thank you

  6. Fay Says:

    hi, I was able to make things on Zazzle up until about a month or so ago. Now, I cannot load any images or text, nothing. It says Javascript\\ on the search bar on bottom. I have made sure I have all current downloads and my java is updated. Please H E L P

  7. Dave Sweeet Says:

    nice tech write up! so many tech issues today: with myspace not doing paypal links, oscommerce limitations, and creating a design that will get cash in the door quick via paypal, rather than waiting. just found your site today. working on a troops support project site http://www.protectionticket.org. I will add my designs here if I get good exposure. MeltN.org is a new one for global warming.

    Dave

  8. teddy Says:

    nice work! how many man-hours was used to do the whole web site revision?

  9. ag_zerothreat Says:

    Very good. The site looks great.

  10. ag_zerothreat Says:

    Looks great! Keep up the good work.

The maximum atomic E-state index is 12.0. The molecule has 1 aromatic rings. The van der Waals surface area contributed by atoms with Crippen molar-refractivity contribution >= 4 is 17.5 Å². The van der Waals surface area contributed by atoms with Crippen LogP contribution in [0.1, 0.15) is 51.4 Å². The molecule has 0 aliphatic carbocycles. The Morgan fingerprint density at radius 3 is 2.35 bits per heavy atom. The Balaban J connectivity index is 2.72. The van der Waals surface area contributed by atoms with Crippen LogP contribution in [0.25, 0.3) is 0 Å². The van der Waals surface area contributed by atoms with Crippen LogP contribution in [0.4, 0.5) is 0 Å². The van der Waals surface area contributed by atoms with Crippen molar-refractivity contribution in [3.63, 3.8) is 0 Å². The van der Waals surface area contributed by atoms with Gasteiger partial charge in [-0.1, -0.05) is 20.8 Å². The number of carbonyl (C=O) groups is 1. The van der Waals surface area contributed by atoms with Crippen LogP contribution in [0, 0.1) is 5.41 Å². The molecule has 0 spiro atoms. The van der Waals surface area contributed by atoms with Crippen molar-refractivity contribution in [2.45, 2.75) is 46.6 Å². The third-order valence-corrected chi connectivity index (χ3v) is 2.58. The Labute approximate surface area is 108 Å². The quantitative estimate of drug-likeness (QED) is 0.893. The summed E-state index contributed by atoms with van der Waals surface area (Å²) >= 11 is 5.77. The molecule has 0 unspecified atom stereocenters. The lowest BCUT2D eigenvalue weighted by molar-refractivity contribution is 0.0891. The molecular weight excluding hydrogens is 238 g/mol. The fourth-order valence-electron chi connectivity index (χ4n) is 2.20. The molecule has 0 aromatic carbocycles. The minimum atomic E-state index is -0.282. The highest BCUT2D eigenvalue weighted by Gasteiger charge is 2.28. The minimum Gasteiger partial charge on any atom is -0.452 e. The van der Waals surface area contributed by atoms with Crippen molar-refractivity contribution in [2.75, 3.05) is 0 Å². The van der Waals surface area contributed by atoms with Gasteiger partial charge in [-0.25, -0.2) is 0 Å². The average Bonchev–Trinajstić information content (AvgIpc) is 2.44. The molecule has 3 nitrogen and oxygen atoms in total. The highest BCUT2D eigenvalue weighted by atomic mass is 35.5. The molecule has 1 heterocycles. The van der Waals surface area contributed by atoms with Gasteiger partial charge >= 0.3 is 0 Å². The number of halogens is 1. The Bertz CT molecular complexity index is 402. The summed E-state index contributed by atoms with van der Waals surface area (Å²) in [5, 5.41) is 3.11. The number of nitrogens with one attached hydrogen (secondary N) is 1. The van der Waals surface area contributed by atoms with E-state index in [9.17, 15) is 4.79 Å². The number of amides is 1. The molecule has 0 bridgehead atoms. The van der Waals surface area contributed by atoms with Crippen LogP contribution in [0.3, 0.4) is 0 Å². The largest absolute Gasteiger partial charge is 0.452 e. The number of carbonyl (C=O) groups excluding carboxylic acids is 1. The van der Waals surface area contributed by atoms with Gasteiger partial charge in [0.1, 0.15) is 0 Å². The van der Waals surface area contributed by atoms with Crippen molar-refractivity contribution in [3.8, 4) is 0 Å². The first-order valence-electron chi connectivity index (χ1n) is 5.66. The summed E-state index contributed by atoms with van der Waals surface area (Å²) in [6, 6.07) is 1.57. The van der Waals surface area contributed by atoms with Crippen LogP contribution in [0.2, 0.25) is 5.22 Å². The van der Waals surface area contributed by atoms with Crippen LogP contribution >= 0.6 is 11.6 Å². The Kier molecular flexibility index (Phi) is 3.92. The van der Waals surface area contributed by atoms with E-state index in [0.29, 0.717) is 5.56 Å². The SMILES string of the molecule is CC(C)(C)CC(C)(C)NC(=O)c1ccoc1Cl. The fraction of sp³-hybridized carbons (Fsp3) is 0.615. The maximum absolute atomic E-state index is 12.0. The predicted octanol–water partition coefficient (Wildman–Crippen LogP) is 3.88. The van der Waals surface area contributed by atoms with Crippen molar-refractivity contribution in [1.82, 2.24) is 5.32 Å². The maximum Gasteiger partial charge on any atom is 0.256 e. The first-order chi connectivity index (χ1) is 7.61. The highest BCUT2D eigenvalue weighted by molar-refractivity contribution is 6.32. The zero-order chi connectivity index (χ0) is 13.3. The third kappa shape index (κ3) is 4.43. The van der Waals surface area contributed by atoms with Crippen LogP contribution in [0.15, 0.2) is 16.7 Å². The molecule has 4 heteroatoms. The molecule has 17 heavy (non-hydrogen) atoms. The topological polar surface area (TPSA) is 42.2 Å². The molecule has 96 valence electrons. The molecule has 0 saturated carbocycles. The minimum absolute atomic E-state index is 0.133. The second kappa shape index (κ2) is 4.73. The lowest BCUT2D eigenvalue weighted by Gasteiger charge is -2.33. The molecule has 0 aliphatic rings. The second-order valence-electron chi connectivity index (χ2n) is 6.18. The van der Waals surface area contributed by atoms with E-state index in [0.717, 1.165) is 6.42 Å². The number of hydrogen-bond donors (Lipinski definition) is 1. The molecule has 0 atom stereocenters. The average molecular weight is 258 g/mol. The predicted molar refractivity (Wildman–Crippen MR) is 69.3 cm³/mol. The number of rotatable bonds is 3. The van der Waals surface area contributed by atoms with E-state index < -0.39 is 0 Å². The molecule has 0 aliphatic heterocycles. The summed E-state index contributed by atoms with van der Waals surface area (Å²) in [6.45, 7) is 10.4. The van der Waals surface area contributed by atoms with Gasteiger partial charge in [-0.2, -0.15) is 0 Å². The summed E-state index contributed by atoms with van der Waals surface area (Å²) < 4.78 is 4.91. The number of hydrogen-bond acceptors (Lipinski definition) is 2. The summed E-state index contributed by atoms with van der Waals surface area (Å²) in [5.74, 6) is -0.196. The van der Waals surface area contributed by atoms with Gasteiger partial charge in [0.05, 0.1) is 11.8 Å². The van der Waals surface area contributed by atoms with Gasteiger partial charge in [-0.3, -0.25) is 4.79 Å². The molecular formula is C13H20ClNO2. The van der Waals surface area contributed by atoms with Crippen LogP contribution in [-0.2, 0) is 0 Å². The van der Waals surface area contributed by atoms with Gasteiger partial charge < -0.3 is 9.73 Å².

11. Moira Ashleigh Says:

    Amazing turn around on my latest order. Zazzle you outdid yourself. Thank you!!!
    Moira

  12. Carissa Says:

    I LOVE THE NEW LOOK!! My shop front is sleeker than it had been before! But!…

    What about being able to use our own background image instead of just a single color? Or how about having the option to display the graphic on an item instead of the model/product? That’s something I’d like to see.

  13. Ron Says:

    Hi All: I wish I could be more supportive of the new look, but quite frankly, I don’t like the lower right “cutouts” for the “inside” previews. They make the gallery pages look way to complicated and unpleasant, actually. Also, they don’t work or load well. Today (11/04/08) tons of images are not loading properly in the galleries and on purchase pages. Tons. No one can order a couple of my calendars for 2009 because of it.

    I think the first rule of graphic presentation is “keep it simple.” Keep it uncluttered…. If you are going to add such a component to gallery pages, maybe we should be able to shut it off? I think you are trying to hard on the “bells and whistles.” Take care, Ron

  14. Haiboss Says:

    I just stopped by your blog and thought I would say hello. I like your site design. Looking forward to reading more down the road.

  15. francisco jose Says:

    i had been designing a lot of products but somehow only the ked’s shoes are aproved and on my store, i want to know what hapend with the other stuff i made,
    i really want to keep designing and get my zazzle store progresing, please send me notifications,answers or info about it.